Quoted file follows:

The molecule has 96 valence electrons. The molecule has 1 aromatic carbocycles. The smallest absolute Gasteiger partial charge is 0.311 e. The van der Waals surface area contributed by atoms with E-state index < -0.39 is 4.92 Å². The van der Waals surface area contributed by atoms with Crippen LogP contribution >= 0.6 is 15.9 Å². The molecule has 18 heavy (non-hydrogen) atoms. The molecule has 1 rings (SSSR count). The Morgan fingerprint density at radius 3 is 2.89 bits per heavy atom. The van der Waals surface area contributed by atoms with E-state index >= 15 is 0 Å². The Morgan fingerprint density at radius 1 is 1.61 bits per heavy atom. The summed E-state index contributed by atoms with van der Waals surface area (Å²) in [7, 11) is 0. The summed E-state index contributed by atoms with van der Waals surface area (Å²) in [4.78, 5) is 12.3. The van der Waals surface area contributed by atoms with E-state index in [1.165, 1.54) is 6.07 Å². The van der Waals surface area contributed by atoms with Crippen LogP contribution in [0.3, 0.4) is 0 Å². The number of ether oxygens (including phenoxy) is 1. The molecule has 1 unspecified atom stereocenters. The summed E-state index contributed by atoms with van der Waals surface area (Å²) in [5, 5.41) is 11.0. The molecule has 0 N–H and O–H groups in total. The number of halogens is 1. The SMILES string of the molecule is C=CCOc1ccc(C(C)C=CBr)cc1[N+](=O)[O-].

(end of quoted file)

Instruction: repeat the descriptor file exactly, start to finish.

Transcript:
The molecule has 96 valence electrons. The molecule has 1 aromatic carbocycles. The smallest absolute Gasteiger partial charge is 0.311 e. The van der Waals surface area contributed by atoms with E-state index < -0.39 is 4.92 Å². The van der Waals surface area contributed by atoms with Crippen LogP contribution >= 0.6 is 15.9 Å². The molecule has 18 heavy (non-hydrogen) atoms. The molecule has 1 rings (SSSR count). The Morgan fingerprint density at radius 3 is 2.89 bits per heavy atom. The van der Waals surface area contributed by atoms with E-state index >= 15 is 0 Å². The Morgan fingerprint density at radius 1 is 1.61 bits per heavy atom. The summed E-state index contributed by atoms with van der Waals surface area (Å²) in [7, 11) is 0. The summed E-state index contributed by atoms with van der Waals surface area (Å²) in [4.78, 5) is 12.3. The van der Waals surface area contributed by atoms with E-state index in [1.165, 1.54) is 6.07 Å². The van der Waals surface area contributed by atoms with Crippen LogP contribution in [0.3, 0.4) is 0 Å². The number of ether oxygens (including phenoxy) is 1. The molecule has 1 unspecified atom stereocenters. The summed E-state index contributed by atoms with van der Waals surface area (Å²) in [5, 5.41) is 11.0. The molecule has 0 N–H and O–H groups in total. The number of halogens is 1. The SMILES string of the molecule is C=CCOc1ccc(C(C)C=CBr)cc1[N+](=O)[O-].